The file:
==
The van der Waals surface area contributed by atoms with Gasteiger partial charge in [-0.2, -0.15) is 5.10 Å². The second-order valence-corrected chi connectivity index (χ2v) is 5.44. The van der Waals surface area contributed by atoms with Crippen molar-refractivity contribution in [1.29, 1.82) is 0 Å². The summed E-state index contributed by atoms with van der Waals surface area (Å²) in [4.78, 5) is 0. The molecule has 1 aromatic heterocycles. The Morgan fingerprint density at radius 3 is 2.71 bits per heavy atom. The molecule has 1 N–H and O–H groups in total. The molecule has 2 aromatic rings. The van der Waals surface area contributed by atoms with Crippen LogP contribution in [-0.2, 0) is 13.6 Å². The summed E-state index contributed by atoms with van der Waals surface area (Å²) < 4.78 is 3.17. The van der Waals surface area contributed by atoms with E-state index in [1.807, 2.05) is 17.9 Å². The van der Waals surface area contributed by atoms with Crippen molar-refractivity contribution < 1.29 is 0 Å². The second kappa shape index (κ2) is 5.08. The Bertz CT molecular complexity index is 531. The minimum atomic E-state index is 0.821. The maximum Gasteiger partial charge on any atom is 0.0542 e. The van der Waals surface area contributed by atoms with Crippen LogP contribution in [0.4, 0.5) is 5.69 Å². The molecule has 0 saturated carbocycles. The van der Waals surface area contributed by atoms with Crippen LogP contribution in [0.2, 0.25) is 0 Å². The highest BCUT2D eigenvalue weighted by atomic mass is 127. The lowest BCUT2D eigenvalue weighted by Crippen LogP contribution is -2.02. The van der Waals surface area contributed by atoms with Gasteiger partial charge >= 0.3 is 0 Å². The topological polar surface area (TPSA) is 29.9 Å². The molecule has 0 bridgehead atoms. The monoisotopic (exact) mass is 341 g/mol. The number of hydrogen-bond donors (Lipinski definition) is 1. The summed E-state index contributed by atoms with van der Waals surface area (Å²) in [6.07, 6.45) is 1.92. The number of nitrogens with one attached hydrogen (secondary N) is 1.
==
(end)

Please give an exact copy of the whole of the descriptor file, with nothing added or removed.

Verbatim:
The van der Waals surface area contributed by atoms with Gasteiger partial charge in [-0.2, -0.15) is 5.10 Å². The second-order valence-corrected chi connectivity index (χ2v) is 5.44. The van der Waals surface area contributed by atoms with Crippen molar-refractivity contribution in [1.29, 1.82) is 0 Å². The summed E-state index contributed by atoms with van der Waals surface area (Å²) in [4.78, 5) is 0. The molecule has 1 aromatic heterocycles. The Morgan fingerprint density at radius 3 is 2.71 bits per heavy atom. The molecule has 1 N–H and O–H groups in total. The molecule has 2 aromatic rings. The van der Waals surface area contributed by atoms with Crippen LogP contribution in [-0.2, 0) is 13.6 Å². The summed E-state index contributed by atoms with van der Waals surface area (Å²) < 4.78 is 3.17. The van der Waals surface area contributed by atoms with E-state index in [1.807, 2.05) is 17.9 Å². The van der Waals surface area contributed by atoms with Crippen molar-refractivity contribution < 1.29 is 0 Å². The second kappa shape index (κ2) is 5.08. The Bertz CT molecular complexity index is 531. The minimum atomic E-state index is 0.821. The maximum Gasteiger partial charge on any atom is 0.0542 e. The van der Waals surface area contributed by atoms with Crippen LogP contribution in [0.4, 0.5) is 5.69 Å². The molecule has 0 saturated carbocycles. The van der Waals surface area contributed by atoms with Crippen LogP contribution in [0.2, 0.25) is 0 Å². The highest BCUT2D eigenvalue weighted by atomic mass is 127. The lowest BCUT2D eigenvalue weighted by Crippen LogP contribution is -2.02. The van der Waals surface area contributed by atoms with Gasteiger partial charge >= 0.3 is 0 Å². The topological polar surface area (TPSA) is 29.9 Å². The molecule has 0 bridgehead atoms. The monoisotopic (exact) mass is 341 g/mol. The number of hydrogen-bond donors (Lipinski definition) is 1. The summed E-state index contributed by atoms with van der Waals surface area (Å²) in [6.07, 6.45) is 1.92. The number of nitrogens with one attached hydrogen (secondary N) is 1.